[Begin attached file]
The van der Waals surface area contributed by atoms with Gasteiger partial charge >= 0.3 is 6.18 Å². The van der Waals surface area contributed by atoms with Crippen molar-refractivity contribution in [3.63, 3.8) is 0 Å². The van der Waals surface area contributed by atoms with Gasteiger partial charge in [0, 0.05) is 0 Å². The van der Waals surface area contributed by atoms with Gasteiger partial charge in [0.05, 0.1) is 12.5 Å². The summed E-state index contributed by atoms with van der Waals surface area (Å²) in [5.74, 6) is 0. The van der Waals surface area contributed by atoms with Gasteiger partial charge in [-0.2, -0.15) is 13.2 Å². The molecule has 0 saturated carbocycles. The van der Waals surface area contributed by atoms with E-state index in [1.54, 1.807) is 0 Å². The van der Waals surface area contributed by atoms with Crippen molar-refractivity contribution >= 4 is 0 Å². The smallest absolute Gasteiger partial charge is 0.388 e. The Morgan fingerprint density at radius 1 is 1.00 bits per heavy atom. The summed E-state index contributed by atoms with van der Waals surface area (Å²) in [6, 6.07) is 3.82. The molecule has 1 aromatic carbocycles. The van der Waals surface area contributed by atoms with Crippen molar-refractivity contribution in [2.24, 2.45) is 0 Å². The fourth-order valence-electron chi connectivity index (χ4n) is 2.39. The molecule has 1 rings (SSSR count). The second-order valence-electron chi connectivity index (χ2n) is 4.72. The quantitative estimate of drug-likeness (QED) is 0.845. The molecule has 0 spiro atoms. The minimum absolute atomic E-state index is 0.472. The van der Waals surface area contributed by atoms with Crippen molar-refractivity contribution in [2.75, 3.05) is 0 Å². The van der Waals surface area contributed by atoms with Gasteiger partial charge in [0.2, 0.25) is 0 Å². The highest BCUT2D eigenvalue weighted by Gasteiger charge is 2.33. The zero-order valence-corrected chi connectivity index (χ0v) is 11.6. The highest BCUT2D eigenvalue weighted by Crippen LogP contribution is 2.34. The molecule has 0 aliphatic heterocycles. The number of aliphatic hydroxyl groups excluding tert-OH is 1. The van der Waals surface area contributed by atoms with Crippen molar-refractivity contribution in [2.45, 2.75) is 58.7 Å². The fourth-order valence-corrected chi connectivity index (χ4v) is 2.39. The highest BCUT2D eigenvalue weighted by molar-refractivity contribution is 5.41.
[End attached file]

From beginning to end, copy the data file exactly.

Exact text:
The van der Waals surface area contributed by atoms with Gasteiger partial charge >= 0.3 is 6.18 Å². The van der Waals surface area contributed by atoms with Crippen molar-refractivity contribution in [3.63, 3.8) is 0 Å². The van der Waals surface area contributed by atoms with Gasteiger partial charge in [0, 0.05) is 0 Å². The van der Waals surface area contributed by atoms with Gasteiger partial charge in [0.05, 0.1) is 12.5 Å². The summed E-state index contributed by atoms with van der Waals surface area (Å²) in [5.74, 6) is 0. The van der Waals surface area contributed by atoms with Gasteiger partial charge in [-0.2, -0.15) is 13.2 Å². The molecule has 0 saturated carbocycles. The van der Waals surface area contributed by atoms with E-state index in [1.54, 1.807) is 0 Å². The van der Waals surface area contributed by atoms with Crippen molar-refractivity contribution >= 4 is 0 Å². The smallest absolute Gasteiger partial charge is 0.388 e. The Morgan fingerprint density at radius 1 is 1.00 bits per heavy atom. The summed E-state index contributed by atoms with van der Waals surface area (Å²) in [6, 6.07) is 3.82. The molecule has 1 aromatic carbocycles. The van der Waals surface area contributed by atoms with Crippen molar-refractivity contribution in [2.24, 2.45) is 0 Å². The fourth-order valence-electron chi connectivity index (χ4n) is 2.39. The molecule has 1 rings (SSSR count). The second-order valence-electron chi connectivity index (χ2n) is 4.72. The quantitative estimate of drug-likeness (QED) is 0.845. The molecule has 0 spiro atoms. The minimum absolute atomic E-state index is 0.472. The van der Waals surface area contributed by atoms with Crippen molar-refractivity contribution in [2.75, 3.05) is 0 Å². The van der Waals surface area contributed by atoms with Gasteiger partial charge in [0.2, 0.25) is 0 Å². The highest BCUT2D eigenvalue weighted by Gasteiger charge is 2.33. The zero-order valence-corrected chi connectivity index (χ0v) is 11.6. The highest BCUT2D eigenvalue weighted by Crippen LogP contribution is 2.34. The molecule has 0 aliphatic heterocycles. The number of aliphatic hydroxyl groups excluding tert-OH is 1. The van der Waals surface area contributed by atoms with Crippen molar-refractivity contribution in [2.45, 2.75) is 58.7 Å². The fourth-order valence-corrected chi connectivity index (χ4v) is 2.39. The highest BCUT2D eigenvalue weighted by molar-refractivity contribution is 5.41.